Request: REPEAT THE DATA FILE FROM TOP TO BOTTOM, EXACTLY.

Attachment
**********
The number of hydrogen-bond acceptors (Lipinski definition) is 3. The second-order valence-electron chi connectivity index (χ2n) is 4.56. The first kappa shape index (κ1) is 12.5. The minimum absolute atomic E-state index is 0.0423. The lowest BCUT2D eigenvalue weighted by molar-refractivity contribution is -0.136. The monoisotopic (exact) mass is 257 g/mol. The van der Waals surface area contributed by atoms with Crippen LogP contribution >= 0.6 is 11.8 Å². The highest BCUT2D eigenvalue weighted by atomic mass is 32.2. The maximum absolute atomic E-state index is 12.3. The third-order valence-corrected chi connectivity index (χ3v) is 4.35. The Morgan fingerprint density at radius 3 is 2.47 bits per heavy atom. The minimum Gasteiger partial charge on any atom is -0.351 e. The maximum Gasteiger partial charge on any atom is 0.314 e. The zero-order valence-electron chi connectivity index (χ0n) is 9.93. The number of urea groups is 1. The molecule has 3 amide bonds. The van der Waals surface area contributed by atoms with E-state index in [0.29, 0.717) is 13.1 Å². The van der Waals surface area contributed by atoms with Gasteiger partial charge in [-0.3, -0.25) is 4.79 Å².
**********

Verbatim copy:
The number of hydrogen-bond acceptors (Lipinski definition) is 3. The second-order valence-electron chi connectivity index (χ2n) is 4.56. The first kappa shape index (κ1) is 12.5. The minimum absolute atomic E-state index is 0.0423. The lowest BCUT2D eigenvalue weighted by molar-refractivity contribution is -0.136. The monoisotopic (exact) mass is 257 g/mol. The van der Waals surface area contributed by atoms with Crippen LogP contribution >= 0.6 is 11.8 Å². The highest BCUT2D eigenvalue weighted by atomic mass is 32.2. The maximum absolute atomic E-state index is 12.3. The third-order valence-corrected chi connectivity index (χ3v) is 4.35. The Morgan fingerprint density at radius 3 is 2.47 bits per heavy atom. The minimum Gasteiger partial charge on any atom is -0.351 e. The maximum Gasteiger partial charge on any atom is 0.314 e. The zero-order valence-electron chi connectivity index (χ0n) is 9.93. The number of urea groups is 1. The molecule has 3 amide bonds. The van der Waals surface area contributed by atoms with E-state index in [0.29, 0.717) is 13.1 Å². The van der Waals surface area contributed by atoms with Gasteiger partial charge in [-0.3, -0.25) is 4.79 Å².